Second, people who are adopting bicycles as their preferred forms of urban transportation in Pittsburgh similarly fall into one of two groups: There is a group that learned to cycle in a city -- not Pittsburgh -- where vehicle/cycle relations are comparatively harmonious, and who therefore expect that drivers in Pittsburgh will be as comparatively respectful as they are back "home." And there is a group that is mostly native to Pittsburgh, and that no more understands how to cycle respectfully with traffic in an urban environment than Pittsburgh drivers understand how to get along with cyclists.

Take those out for a drive, or a ride, depending on your taste. What's the data?


8 Responses to "Bike You!"

Denovich said... 8/17/2008 12:49 PM

Here's why drivers are never going to be happy...

Drivers see no real benefit from cyclists, but clearly are inconvenienced by them.

That's about all there is to it.

Bicyclists need to somehow compensate drivers for the "externalities" related to their decision to cycle.

Bram Reichbaum said... 8/17/2008 3:48 PM

We'll see if you've managed to concoct the post that will start forging peace, or if you have only volunteered yourself as another good target!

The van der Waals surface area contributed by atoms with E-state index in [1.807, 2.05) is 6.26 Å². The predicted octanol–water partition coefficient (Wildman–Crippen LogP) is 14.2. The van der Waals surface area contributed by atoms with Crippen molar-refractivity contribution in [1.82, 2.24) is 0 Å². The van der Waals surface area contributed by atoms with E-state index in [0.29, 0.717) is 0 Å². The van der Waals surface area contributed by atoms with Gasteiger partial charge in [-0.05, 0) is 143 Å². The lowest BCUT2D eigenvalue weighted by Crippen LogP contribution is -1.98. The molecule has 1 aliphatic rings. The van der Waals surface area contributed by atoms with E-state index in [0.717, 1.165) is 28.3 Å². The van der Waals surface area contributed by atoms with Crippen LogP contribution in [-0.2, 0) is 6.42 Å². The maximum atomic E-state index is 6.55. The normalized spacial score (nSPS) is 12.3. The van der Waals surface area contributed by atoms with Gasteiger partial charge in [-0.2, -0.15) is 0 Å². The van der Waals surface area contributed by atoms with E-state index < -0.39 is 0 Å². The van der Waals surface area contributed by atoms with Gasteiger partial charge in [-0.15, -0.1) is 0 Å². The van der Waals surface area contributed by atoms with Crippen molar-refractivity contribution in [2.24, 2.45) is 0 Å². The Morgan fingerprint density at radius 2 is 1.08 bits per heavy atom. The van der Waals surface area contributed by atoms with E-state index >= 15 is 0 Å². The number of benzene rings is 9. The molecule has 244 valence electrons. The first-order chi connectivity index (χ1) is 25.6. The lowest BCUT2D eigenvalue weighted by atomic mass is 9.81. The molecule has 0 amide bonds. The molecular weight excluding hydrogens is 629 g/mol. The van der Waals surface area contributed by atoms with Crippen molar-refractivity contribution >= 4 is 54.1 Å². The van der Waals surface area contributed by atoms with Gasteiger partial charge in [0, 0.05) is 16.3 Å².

Since my name appears near the top of your essay, I'd just like to stress for the 1,000th time (and in contrast with some who agree with me about the scofflaws) that I am IN FAVOR of cycling, that I am in favor of sharing the road, that I am in favor of preserving fossil fuels and saving the earth and saving lives and getting exercise and living more simply. I am just frustrated by gratuitous anarchy while doing it.

Hopefully the bike czar and the bike-ped program will provide good and effective "education" and other efforts to make it all better, but I suppose my fear is the possibility that the "education" will be delegated to two or three reps from the hardcore biking constituency that have the most juice, and it will be left at that.

Thanks for the link to the Penndot rules of the road -- and I think your last paragraph is very insightful.

Jefferson Provost said... 8/18/2008 3:21 AM

Apparently Bram took some video while he was counting lawbreakers. Skip to about the 1:00 mark to get to the start of the good part.

Ben Stiglitz said... 8/18/2008 4:12 PM

I’m glad you pointed out that many of PIttsburgh’s streets are not well-suited to either vehicle or bicycle traffic, let alone a combination of the two. It would be a great help to drivers and cyclists if the new Czar designated some of our larger streets as biking-friendly, diverting longer-distance bicycle travel away from narrower streets where conflict is more likely.